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All rights reserved.

First printed March, 1889.

Reprinted January and June, 1890; April, 1891; 1892, 1893, 1894, 1895, 1896. 1897, 1898, 1899.



Hist. of sei.




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THIS volume is part of a complete edition of Euclid's Elements, as usually read at schools.

The text has been carefully revised, and special attention given to those points which experience has shown to present difficulties to beginners.

In the course of this revision the enunciations have been altered as little as possible; and very few departures have been made from Euclid's proofs; in each case changes have been adopted only where the old text has been generally found a cause of difficulty; and such changes are for the most part "in favour of well-recognised alternatives.

In Book I., for example, the ambiguity has been removed from the Enunciations of Propositions 18 and 19, and the fact that Propositions 8 and 26 establish the complete equality of the two triangles considered has been strongly urged: thus the redundant step has been removed from Proposition 34.

In Book II. Simson's arrangement of Proposition 13 has been abandoned for a well-known equivalent.

In Book III. Propositions 35 and 36 have been treated generally, and it has not been thought necessary to do more than call attention in a note to the special cases.

These are the chief deviations from the ordinary text as regards method and arrangement of proof: they are points familiar as difficulties to most teachers, and to name them indicates sufficiently, without further enumeration, the general principles which have guided our revision.

A few alternative proofs of difficult propositions are given for the convenience of those teachers who care to use them.

One purpose of the book is gradually to familiarise the student with the use of legitimate symbols and abbreviations; for a geometrical argument may thus be thrown into a form which is not only more readily seized by an advanced reader, but is useful as a guide to the way in which Euclid's propositions may be handled in written work. On the other hand, we think it very desirable to defer the introduction of symbols until the beginner has learnt that they can only be properly used in Pure Geometry as abbreviations for verbal argument: and we hope thus to prevent the slovenly and inaccurate habits which are very apt to arise from their employment before this principle is fully recognised.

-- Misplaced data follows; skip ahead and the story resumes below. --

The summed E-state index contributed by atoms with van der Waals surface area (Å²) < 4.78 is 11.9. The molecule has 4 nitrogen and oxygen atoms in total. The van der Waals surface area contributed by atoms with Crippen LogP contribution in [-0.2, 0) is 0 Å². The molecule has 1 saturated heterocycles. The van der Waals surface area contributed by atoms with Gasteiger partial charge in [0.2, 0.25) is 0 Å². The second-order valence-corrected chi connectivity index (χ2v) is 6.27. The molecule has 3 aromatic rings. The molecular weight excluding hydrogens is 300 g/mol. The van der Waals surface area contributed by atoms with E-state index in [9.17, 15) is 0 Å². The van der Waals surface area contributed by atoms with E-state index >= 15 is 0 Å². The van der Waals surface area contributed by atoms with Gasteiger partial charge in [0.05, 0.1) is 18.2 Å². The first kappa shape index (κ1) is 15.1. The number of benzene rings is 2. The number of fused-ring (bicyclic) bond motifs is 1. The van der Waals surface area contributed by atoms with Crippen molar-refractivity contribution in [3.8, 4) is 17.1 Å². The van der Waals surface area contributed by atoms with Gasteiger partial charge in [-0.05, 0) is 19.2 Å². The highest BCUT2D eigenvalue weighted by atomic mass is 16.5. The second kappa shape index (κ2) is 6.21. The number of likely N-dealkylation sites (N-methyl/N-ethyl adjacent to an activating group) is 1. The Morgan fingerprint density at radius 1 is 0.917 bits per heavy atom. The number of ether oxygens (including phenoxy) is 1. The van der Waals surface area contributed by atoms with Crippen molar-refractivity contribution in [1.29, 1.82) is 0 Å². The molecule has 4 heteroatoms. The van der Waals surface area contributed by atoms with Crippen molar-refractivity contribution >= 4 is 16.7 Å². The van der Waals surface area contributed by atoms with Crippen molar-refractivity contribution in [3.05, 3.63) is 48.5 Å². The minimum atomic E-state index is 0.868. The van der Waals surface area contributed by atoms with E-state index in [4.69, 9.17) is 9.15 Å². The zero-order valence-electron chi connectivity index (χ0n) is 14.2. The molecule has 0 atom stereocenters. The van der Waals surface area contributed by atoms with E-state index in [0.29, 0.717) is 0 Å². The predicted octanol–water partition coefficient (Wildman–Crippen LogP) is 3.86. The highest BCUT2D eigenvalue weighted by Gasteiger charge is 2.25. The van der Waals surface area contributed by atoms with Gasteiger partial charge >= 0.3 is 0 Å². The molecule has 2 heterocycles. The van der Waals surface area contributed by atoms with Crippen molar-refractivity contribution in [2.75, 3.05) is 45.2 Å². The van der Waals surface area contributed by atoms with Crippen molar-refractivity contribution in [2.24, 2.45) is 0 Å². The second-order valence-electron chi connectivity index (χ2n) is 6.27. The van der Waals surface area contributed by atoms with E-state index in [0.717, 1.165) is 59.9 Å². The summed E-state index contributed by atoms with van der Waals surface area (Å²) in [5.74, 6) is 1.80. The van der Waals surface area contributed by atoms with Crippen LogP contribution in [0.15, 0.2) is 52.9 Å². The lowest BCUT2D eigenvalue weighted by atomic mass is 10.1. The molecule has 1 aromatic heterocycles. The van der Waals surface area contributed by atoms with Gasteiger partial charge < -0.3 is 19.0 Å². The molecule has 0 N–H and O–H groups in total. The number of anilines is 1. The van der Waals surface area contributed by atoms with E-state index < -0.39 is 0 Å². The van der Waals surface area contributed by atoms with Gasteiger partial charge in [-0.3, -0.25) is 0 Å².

Accordingly in Book I. we have used no contractions or symbols of any kind, though we have introduced verbal alterations into the text wherever it appeared that conciseness or clearness would be gained.

In Book II. abbreviated forms of constantly recurring words are used, and the phrases therefore and is equal to are replaced by the usual symbols.

In the Third and following Books, and in additional matter throughout the whole, we have employed all such signs and abbreviations as we believe to add to the clearness of the reasoning, care being taken that the symbols chosen are compatible with a rigorous geometrical method, and are recognised by the majority of teachers.

If this arrangement should be thought fanciful or wanting in uniformity, we may plead that it is the outcome of long experience in the use of various text-books. For some years, for example, we were accustomed to teach from a symbolical text, but in consequence of the frequent misconceptions and inaccuracies which too great brevity was found to generate among beginners, we were compelled to return to one of the older and unabbreviated editions. The gain to our younger boys was immediate and unmistakeable; but the change has not

been unattended with disadvantage to more advanced students, who on reaching the Third or Fourth Book may not only be safely trusted with a carefully chosen system of abbreviations, but are certainly retarded by the monotonous and lengthy formalities of the old text.

It must be understood that our use of symbols, and the removal of unnecessary verbiage and repetition, by no means implies a desire to secure brevity at all hazards. On the contrary, nothing appears to us more mischievous than an abridgement which is attained by omitting steps, or condensing two or more steps into one. Such uses spring from the pressure of examinations; but an examination is not, or ought not to be, a mere race; and while we wish to indicate generally in the later books how a geometrical argument may be abbreviated for the purposes of written work, we have not attempted to reduce the propositions to the barest skeleton which a lenient Examiner may be supposed to accept. Indeed it does not follow that the form most suitable for the page of a text-book is also best adapted to examination purposes; for the object to be attained in each case is entirely different. The text-book should present the argument in the clearest possible manner to the mind of a reader to whom it is new: the written proposition need only convey to the Examiner the assurance that the proposition has been thoroughly grasped and remembered by the pupil.

From first to last we have kept in mind the undoubted fact that a very small proportion of those who study Elementary Geometry, and study it with profit, are destined to become mathematicians in any special sense; and that, to a large majority of students, Euclid is intended to serve not so much as a first lesson in mathematical reasoning, as the first, and sometimes the only, model of formal argument presented in an elementary education.

This consideration has determined not only the full treatment of the earlier Books, but the retention of the formal, if somewhat cumbrous, methods of Euclid in many places where proofs of greater brevity and mathematical elegance are available.

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